Half a century ago, Belgian Zoologist Bernard Heuvelmans first codified cryptozoology in his book On the Track of Unknown Animals.

The Centre for Fortean Zoology (CFZ) are still on the track, and have been since 1992. But as if chasing unknown animals wasn't enough, we are involved in education, conservation, and good old-fashioned natural history! We already have three journals, the largest cryptozoological publishing house in the world, CFZtv, and the largest cryptozoological conference in the English-speaking world, but in January 2009 someone suggested that we started a daily online magazine! The CFZ bloggo is a collaborative effort by a coalition of members, friends, and supporters of the CFZ, and covers all the subjects with which we deal, with a smattering of music, high strangeness and surreal humour to make up the mix.

It is edited by CFZ Director Jon Downes, and subbed by the lovely Lizzy Bitakara'mire (formerly Clancy), scourge of improper syntax. The daily newsblog is edited by Corinna Downes, head administratrix of the CFZ, and the indexing is done by Lee Canty and Kathy Imbriani. There is regular news from the CFZ Mystery Cat study group, and regular fortean bird news from 'The Watcher of the Skies'. Regular bloggers include Dr Karl Shuker, Dale Drinnon, Richard Muirhead and Richard Freeman.The CFZ bloggo is updated daily, and there's nothing quite like it anywhere else. Come and join us...

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Friday, November 26, 2010

DAVID BRAUND-PHILLIPS: A bet about seahorses

The other evening David and his girlfriend Jess were talking about the blog. "I bet you can't just sit down and write a blog about...um SEAHORSES!" said Jess. "I bet I can" said David...

Seahorses; or Hippocampus, which means 'Horse Caterpillar'; are a small unusually-shaped fish that can be found in many areas of the globe. There are two species around British coastline: the spiny seahorse (Hippocampus Guttulatus) and the short-snouted seahorse (Hippocampus Hippocampus).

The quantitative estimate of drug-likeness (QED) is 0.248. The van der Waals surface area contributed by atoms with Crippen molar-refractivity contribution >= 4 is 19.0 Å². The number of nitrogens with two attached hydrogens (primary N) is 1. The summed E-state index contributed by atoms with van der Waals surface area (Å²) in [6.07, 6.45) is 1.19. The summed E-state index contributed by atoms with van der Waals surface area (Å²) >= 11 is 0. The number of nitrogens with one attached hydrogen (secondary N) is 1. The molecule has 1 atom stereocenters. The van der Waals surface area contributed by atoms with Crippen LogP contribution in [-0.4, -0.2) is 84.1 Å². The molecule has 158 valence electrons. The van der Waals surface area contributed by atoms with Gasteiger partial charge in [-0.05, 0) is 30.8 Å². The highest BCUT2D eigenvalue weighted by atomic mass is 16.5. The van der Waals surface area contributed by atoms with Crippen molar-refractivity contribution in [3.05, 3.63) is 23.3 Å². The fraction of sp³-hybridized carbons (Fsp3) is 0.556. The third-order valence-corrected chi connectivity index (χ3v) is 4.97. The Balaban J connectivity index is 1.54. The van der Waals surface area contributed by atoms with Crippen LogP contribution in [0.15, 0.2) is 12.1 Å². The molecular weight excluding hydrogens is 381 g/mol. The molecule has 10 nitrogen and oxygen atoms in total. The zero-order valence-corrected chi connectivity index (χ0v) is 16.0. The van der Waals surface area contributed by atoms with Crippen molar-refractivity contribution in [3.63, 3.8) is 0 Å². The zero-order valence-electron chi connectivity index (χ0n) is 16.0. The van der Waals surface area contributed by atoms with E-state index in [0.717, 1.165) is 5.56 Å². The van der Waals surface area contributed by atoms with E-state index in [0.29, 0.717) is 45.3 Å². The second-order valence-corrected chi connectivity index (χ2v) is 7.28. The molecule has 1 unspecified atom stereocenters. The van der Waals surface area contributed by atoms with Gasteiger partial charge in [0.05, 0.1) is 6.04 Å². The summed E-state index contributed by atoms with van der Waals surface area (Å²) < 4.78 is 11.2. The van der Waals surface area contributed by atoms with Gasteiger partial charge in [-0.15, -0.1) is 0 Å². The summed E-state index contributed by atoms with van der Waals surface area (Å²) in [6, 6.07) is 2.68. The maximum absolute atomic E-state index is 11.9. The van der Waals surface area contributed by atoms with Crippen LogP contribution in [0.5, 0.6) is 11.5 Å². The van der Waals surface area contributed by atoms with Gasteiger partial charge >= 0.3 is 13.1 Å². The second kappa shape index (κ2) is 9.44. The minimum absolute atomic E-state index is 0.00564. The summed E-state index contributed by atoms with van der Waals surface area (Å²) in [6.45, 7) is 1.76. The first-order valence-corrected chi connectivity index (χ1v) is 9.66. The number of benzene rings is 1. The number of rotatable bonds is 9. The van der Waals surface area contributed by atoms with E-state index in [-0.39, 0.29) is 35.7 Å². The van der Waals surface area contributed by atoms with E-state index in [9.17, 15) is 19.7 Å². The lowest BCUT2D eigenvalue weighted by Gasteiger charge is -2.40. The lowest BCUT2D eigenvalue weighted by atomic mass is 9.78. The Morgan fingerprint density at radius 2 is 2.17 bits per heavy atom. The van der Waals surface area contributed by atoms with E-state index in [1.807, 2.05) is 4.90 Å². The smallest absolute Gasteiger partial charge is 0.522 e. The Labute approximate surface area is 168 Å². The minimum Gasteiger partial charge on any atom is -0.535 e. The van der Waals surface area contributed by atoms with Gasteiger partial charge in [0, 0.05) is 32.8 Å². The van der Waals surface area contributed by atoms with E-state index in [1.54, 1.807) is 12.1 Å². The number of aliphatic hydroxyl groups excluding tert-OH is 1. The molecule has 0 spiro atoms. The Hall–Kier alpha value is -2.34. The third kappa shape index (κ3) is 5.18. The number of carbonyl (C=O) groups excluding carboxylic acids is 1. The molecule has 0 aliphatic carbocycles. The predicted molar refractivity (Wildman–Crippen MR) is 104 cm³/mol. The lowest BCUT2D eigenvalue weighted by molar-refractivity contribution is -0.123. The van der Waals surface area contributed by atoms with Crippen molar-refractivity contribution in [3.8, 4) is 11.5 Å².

Both seahorses can be found from the Shetland Isles down the west coast of the UK (and all around Ireland) and along the south coast of England.

There are between 30 and 40 species of seahorses worldwide, and possibly as many sub-species. It is often difficult for scientists to identify seahorses because individuals of the same species can vary greatly in appearance.

New species continue to be found. They live in shallow weedy areas. In winter they move into deeper waters to escape the rough weather.

The point behind the writing of this blog is to make everyone aware of the danger even a small animal like this can find itself in from human threats.

As conservation is becoming an ever larger part of working and learning about animals.

The biggest threats to this particular fish are:

  • * The traditional Chinese medicine trade takes in excess of 20 million seahorses a year from the wild and these are used for all types of medicine.

  • * The Curio trade takes approximately one million seahorses from the wild a year. Along with shells and starfish, they are deliberately taken from the sea and left to die in the boiling sun. They are then sold as souvenirs.

* The pet trade takes an estimated one million seahorses a year.

These are also very common threats to many species around the world.

There are many organisations doing a brilliant job to help the seahorse, with various successful breeding projects and research activity to give the seahorse the best possible chance. However, as with all things, we have to ask is it enough?

1 comment:

Corinna said...

Well done Dave. I hope you took your suit with you to Bristol... it was a sumptious dinner for two at a high class restaurant that you won wasn't it?

Love to Jess x